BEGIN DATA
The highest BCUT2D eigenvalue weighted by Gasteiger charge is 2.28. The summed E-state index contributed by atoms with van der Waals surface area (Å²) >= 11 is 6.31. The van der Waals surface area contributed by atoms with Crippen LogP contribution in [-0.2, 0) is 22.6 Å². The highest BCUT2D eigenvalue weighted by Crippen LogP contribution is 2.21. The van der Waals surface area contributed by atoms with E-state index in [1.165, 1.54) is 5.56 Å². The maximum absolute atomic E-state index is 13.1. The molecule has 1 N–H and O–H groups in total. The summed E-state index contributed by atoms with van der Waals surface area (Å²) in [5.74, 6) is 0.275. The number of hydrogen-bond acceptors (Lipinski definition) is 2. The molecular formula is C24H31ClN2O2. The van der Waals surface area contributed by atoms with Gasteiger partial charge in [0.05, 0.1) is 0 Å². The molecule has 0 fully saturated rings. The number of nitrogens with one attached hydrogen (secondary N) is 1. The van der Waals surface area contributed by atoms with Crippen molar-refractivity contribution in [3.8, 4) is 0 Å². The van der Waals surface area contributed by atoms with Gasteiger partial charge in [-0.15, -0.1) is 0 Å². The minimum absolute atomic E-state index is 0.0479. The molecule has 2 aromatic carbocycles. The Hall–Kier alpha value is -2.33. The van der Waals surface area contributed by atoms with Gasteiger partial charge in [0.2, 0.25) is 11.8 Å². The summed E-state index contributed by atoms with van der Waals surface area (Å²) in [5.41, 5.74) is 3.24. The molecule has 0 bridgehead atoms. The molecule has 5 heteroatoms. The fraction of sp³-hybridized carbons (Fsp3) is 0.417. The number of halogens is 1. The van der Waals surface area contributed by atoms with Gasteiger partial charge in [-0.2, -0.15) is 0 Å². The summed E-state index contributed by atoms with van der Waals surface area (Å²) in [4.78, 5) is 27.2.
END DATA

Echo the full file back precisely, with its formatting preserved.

The highest BCUT2D eigenvalue weighted by Gasteiger charge is 2.28. The summed E-state index contributed by atoms with van der Waals surface area (Å²) >= 11 is 6.31. The van der Waals surface area contributed by atoms with Crippen LogP contribution in [-0.2, 0) is 22.6 Å². The highest BCUT2D eigenvalue weighted by Crippen LogP contribution is 2.21. The van der Waals surface area contributed by atoms with E-state index in [1.165, 1.54) is 5.56 Å². The maximum absolute atomic E-state index is 13.1. The molecule has 1 N–H and O–H groups in total. The summed E-state index contributed by atoms with van der Waals surface area (Å²) in [5.74, 6) is 0.275. The number of hydrogen-bond acceptors (Lipinski definition) is 2. The molecular formula is C24H31ClN2O2. The van der Waals surface area contributed by atoms with Gasteiger partial charge in [0.05, 0.1) is 0 Å². The molecule has 0 fully saturated rings. The number of nitrogens with one attached hydrogen (secondary N) is 1. The van der Waals surface area contributed by atoms with Crippen molar-refractivity contribution in [3.8, 4) is 0 Å². The van der Waals surface area contributed by atoms with Gasteiger partial charge in [-0.15, -0.1) is 0 Å². The minimum absolute atomic E-state index is 0.0479. The molecule has 2 aromatic carbocycles. The Hall–Kier alpha value is -2.33. The van der Waals surface area contributed by atoms with Gasteiger partial charge in [0.2, 0.25) is 11.8 Å². The summed E-state index contributed by atoms with van der Waals surface area (Å²) in [5.41, 5.74) is 3.24. The molecule has 0 bridgehead atoms. The molecule has 5 heteroatoms. The fraction of sp³-hybridized carbons (Fsp3) is 0.417. The number of halogens is 1. The van der Waals surface area contributed by atoms with Gasteiger partial charge in [-0.2, -0.15) is 0 Å². The summed E-state index contributed by atoms with van der Waals surface area (Å²) in [4.78, 5) is 27.2.